Indoor hen, thinking of putting some ferile eggs under Holly

Discussion in 'Managing Your Flock' started by chickencrazylady, Dec 27, 2011.

  1. chickencrazylady

    chickencrazylady Out Of The Brooder

    Jul 29, 2011
    Hi all,
    I have a hen that started laying about 3 weeks ago. Out in the coop I have a white silkie roo and 8 hen, 2 frizzle, 1 American game and the rest are mixes.

    Since Holly is indoors, and laying, and living in a extra large dog kennel, my g/f suggested that I maybe grab some eggs from the coop and place under Holly and see what I get for chicks.

    Question: If I start to gets eggs under Holly (right now I get 5-6 eggs a day from the coop) should I just place the normal amount from the coop or should I do this for a couple of days??
    Leaving the eggs in with Holly, will she automatically set on them?
    How long does it take for a hen to hatch out chicks, never don this before.

    Holly is staying indoors now until next spring anyways.

    Any help or suggestions are greatly appreciated!!!
  2. strawboss

    strawboss New Egg

    Nov 16, 2010
    We've had an indoor silkie hen also. It sits in my mom's lap each evening for a while and they "talk". My first therepy hen!?!? Any way I'd put the eggs under her all at once but if she doesn't sit on the nest all day already she may not "sit" the eggs. She needs to be broody. 21 days to hatch and if they are not all incubated at the same time she'll come off before they are all hatched.Good luck
  3. gryeyes

    gryeyes Covered in Pet Hair & Feathers

    Hens have to be broody to set on eggs. Just having a nest (indoors or out) isn't sufficient. This is hormonal, and they stay on the nest all the time, only leaving to get something to eat, drink, and to poop once a day, maybe twice a day at first.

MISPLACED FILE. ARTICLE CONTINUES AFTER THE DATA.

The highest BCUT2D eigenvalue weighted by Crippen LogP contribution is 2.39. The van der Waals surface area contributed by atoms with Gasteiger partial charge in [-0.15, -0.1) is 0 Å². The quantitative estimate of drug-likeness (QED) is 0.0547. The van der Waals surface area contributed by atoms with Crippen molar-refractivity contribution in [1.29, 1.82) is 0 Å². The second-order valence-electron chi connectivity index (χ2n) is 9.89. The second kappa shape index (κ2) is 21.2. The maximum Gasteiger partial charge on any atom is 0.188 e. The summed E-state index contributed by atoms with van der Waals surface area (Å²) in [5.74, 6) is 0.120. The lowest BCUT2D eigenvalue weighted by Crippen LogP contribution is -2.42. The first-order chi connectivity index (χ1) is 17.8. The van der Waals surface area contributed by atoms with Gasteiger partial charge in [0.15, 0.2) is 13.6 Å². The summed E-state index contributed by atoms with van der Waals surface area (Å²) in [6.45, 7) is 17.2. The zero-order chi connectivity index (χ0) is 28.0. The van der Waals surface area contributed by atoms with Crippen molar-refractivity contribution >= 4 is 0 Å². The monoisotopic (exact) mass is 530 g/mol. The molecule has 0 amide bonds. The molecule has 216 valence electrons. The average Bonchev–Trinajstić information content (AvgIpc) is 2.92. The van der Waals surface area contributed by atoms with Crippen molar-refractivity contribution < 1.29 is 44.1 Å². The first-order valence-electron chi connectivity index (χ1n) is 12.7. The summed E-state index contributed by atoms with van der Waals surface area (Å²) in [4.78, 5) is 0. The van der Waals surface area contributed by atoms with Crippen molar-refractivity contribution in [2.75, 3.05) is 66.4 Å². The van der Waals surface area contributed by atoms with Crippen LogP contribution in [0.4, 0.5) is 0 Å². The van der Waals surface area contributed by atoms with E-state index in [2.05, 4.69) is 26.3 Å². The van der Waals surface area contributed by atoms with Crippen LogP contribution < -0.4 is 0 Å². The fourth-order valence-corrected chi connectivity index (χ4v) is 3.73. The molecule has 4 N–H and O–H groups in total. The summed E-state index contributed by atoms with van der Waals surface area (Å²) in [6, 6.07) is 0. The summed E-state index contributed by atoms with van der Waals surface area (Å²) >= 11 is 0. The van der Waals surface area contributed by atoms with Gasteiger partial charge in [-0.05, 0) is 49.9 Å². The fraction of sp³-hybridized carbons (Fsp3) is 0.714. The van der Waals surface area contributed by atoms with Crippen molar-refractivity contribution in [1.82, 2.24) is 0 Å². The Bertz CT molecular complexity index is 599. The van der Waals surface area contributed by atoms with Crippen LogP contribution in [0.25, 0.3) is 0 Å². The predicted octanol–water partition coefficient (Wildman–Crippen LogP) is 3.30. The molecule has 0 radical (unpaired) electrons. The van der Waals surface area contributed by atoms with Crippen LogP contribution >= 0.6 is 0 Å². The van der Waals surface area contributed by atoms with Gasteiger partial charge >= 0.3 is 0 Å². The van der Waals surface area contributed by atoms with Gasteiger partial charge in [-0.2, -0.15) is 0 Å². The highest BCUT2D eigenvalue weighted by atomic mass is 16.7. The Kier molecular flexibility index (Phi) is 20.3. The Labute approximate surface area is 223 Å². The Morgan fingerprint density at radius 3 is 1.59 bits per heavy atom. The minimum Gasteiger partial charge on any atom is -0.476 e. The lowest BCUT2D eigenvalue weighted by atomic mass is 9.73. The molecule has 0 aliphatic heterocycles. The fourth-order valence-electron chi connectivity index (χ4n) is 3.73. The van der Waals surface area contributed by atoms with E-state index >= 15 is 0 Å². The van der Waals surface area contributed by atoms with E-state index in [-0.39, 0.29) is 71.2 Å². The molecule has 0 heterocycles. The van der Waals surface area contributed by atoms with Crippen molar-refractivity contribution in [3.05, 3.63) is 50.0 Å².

A broody hen will flatten out over the eggs, but fluff up and make a distinctly "Keep away!" growling noise when you try to reach for her or her eggs.
  4. chickencrazylady

    chickencrazylady Out Of The Brooder

    Jul 29, 2011
    Quote:Holly and I have coffee every morning while she talks to me and coos.

    So maybe I should Not take her egg away everyday and wait for a few days and see what happens with her first, before I place fertile under her????
  5. bobbi-j

    bobbi-j Flock Master Premium Member

    Mar 15, 2010
    On the MN prairie.
    Not taking her eggs away will not make her broody. You can't force broodiness. You'll know if she is. Gryeyes described it very well.
  6. Kadjain

    Kadjain Chillin' With My Peeps

    I have a Thai hen, which is a broody breed, that showed no signs of broodyness. I still stuck her in a large dog crate with 10 eggs. The next day she was sitting heavy and very broody. There's nothing wrong with leaving some eggs in there to see if she takes to them, if you don't mind wasting the eggs if she doesn't take to them.
    Here is the Thai hen (above) after she hatched them out.
    And here is my Silkie cross that just recently hatched out a clutch of 11 eggs. I say try it, Silkies are super broody and I bet she'll take to the eggs.
  7. BamaSilkies

    BamaSilkies Chillin' With My Peeps

    Nov 28, 2011
    NE Alabama
    I would leave her eggs and watch her and if starts going broody then replace them with the fertile eggs.
  8. donrae

    donrae Hopelessly Addicted Premium Member

    Jun 18, 2010
    Southern Oregon
    I agree, sometimes the large group of eggs can help trigger the broodiness. I'd leave her own eggs, or use golf balls/plastic eggs etc. to try to tempt her into brooding.

    But, do you have room inside for her to raise chicks? Chicks are noisy and dusty, even if raised by momma. And they need room to move around safely.

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